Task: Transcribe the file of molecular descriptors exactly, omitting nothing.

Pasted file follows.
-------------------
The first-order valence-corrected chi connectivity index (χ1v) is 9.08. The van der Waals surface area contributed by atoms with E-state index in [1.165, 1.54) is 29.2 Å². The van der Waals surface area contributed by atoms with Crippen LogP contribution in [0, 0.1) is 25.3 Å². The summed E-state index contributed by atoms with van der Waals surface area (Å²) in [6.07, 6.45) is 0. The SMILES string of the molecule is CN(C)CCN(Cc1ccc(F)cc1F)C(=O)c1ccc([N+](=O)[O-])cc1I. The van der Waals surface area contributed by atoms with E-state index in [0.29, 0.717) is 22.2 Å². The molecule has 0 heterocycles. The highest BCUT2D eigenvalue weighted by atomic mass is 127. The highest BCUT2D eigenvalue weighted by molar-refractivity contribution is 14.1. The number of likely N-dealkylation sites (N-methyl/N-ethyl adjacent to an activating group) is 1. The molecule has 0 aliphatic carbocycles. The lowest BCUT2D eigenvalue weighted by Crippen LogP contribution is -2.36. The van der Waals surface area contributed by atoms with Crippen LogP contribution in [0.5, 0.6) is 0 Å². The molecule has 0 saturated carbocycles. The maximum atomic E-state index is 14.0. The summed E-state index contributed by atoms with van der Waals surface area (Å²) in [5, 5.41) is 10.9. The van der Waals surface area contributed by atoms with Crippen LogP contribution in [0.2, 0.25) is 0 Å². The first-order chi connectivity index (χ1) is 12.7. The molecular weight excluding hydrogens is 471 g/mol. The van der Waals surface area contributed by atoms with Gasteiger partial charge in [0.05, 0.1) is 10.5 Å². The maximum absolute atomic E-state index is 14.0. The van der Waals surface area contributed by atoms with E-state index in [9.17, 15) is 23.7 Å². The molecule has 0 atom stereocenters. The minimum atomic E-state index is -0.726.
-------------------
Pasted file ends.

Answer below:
The first-order valence-corrected chi connectivity index (χ1v) is 9.08. The van der Waals surface area contributed by atoms with E-state index in [1.165, 1.54) is 29.2 Å². The van der Waals surface area contributed by atoms with Crippen LogP contribution in [0, 0.1) is 25.3 Å². The summed E-state index contributed by atoms with van der Waals surface area (Å²) in [6.07, 6.45) is 0. The SMILES string of the molecule is CN(C)CCN(Cc1ccc(F)cc1F)C(=O)c1ccc([N+](=O)[O-])cc1I. The van der Waals surface area contributed by atoms with E-state index in [0.29, 0.717) is 22.2 Å². The molecule has 0 heterocycles. The highest BCUT2D eigenvalue weighted by atomic mass is 127. The highest BCUT2D eigenvalue weighted by molar-refractivity contribution is 14.1. The number of likely N-dealkylation sites (N-methyl/N-ethyl adjacent to an activating group) is 1. The molecule has 0 aliphatic carbocycles. The lowest BCUT2D eigenvalue weighted by Crippen LogP contribution is -2.36. The van der Waals surface area contributed by atoms with Crippen LogP contribution in [0.5, 0.6) is 0 Å². The molecule has 0 saturated carbocycles. The maximum atomic E-state index is 14.0. The summed E-state index contributed by atoms with van der Waals surface area (Å²) in [5, 5.41) is 10.9. The van der Waals surface area contributed by atoms with Crippen LogP contribution in [0.2, 0.25) is 0 Å². The first-order chi connectivity index (χ1) is 12.7. The molecular weight excluding hydrogens is 471 g/mol. The van der Waals surface area contributed by atoms with Gasteiger partial charge in [0.05, 0.1) is 10.5 Å². The maximum absolute atomic E-state index is 14.0. The van der Waals surface area contributed by atoms with E-state index in [9.17, 15) is 23.7 Å². The molecule has 0 atom stereocenters. The minimum atomic E-state index is -0.726.